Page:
Using Discord in the Classroom

Introduction

The education sector has undergone a tremendous shift during forced remote education during the pandemic. Teachers have learned to adopt technology as an essential role in evolving students’ learning. Communication channels and messaging apps have emerged to meet the needs of educators and their students, and one such platform is Discord. Initially developed as a social platform for gamers, Discord has become an essential tool for teachers looking for a more engaging and efficient communication method with their students. In this post, we will discuss the many features of Discord and how they can be leveraged in the classroom

Discord in the Classroom

Students at my university have already started utilizing various technologies, including Discord, for every course. However, concerns have arisen regarding the potential misuse of these platforms for academic dishonesty, such as coordinating cheating, seeking unauthorized help on assignments, and sharing exam questions. Despite these concerns, it is important to acknowledge the positive aspects of Discord as a tool for facilitating class discussions.

Compared to traditional email, Discord offers greater flexibility in communication. Email is typically one-directional and personal, which may limit its effectiveness in specific scenarios. For instance, if a student wishes to address the entire class or a teacher would like to avoid repeatedly answering the same questions from multiple students, Discord provides a more efficient platform. Additionally, using email as the primary mode of communication can inadvertently perpetuate biases, as teachers may unconsciously form prejudiced views based on students’ language use, which may be influenced by their cultural backgrounds rather than intentional rudeness (Danielewicz-Betz, 2013). Discord allows for anonymous communication, as students can choose nicknames instead of real names.

While the concerns regarding academic integrity on Discord should not be dismissed, it is important to recognize the potential benefits of utilizing such platforms for class discussions. By adopting a proactive approach and establishing clear guidelines and expectations for students, educators can harness the benefits of Discord while mitigating the risks associated with academic dishonesty. Educators should explore strategies to create a collaborative and inclusive digital environment that encourages meaningful interactions and knowledge sharing among students.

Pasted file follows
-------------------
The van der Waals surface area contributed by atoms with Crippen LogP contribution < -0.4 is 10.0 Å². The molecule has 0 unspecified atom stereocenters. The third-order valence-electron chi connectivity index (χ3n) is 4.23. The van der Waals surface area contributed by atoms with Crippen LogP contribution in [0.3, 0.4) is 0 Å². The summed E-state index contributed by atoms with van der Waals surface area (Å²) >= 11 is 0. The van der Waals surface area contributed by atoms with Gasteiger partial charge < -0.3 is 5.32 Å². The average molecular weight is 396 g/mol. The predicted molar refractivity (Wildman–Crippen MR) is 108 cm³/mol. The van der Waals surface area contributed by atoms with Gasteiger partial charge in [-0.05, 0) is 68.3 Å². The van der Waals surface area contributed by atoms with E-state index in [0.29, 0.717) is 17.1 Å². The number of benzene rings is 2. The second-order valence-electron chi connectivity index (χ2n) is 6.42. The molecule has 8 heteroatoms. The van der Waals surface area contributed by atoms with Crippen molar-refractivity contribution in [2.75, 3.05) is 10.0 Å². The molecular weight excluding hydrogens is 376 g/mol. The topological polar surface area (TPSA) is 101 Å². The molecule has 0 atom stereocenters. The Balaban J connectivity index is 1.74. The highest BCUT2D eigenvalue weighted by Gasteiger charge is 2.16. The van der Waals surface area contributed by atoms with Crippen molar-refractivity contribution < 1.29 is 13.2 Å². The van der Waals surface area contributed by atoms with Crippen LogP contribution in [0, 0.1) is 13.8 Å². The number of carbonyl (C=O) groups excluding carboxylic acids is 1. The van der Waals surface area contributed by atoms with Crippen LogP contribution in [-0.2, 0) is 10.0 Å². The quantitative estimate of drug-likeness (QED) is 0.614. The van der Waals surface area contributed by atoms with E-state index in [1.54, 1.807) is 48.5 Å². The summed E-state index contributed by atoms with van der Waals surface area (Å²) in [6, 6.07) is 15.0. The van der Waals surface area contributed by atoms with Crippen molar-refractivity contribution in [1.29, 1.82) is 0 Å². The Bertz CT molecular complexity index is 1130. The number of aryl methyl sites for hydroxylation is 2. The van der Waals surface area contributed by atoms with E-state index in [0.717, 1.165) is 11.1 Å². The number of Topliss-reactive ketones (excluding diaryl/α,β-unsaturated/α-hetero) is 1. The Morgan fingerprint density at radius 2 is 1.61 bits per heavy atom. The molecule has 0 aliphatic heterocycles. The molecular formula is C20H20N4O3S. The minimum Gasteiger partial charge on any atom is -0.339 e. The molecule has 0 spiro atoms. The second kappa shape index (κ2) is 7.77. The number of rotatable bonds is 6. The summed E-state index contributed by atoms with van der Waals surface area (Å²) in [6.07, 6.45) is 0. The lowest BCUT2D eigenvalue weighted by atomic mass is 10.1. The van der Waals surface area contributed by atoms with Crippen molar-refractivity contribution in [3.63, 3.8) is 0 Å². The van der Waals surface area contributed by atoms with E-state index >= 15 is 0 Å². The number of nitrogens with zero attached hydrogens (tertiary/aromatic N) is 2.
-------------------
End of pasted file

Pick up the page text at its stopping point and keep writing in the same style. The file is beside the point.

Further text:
Discord Basic Features

Privacy, moderation, and safety are among Discord’s best features. Teachers can set up rules for behaviour, and the platform allows for monitoring and removing inappropriate content. Establishing community norms and guidelines helps create a safe and productive space for learning where students can comfortably share their thoughts and ideas. Many studies have shown that students’ perceptions of learning, satisfaction, student-to-student interactions, student-to-instructor interactions, and grades improve in a remote and anonymous learning environment (Sher, 2009; Mogus et al., 2012; Gray & DiLoreto, 2016).

Additionally, Discord offers an organized messaging system that allows for different channels for various courses, assignments, and discussions. Teachers can create individual channels for different activities or assignments, minimizing confusion and making it easier for students to find and access what they need. The platform also enables students to directly message each other for quick clarifications or reach out to their teachers, thereby improving student-teacher communication.

Discord’s voice and video call features make it easy for students and teachers to collaborate remotely. The screen-sharing feature is convenient during virtual classrooms (sharing screen) or group projects, and the voice chat promotes an engaging and active learning experience. Teachers can use the platform to host study groups, where students can engage in group discussions while working on assignments.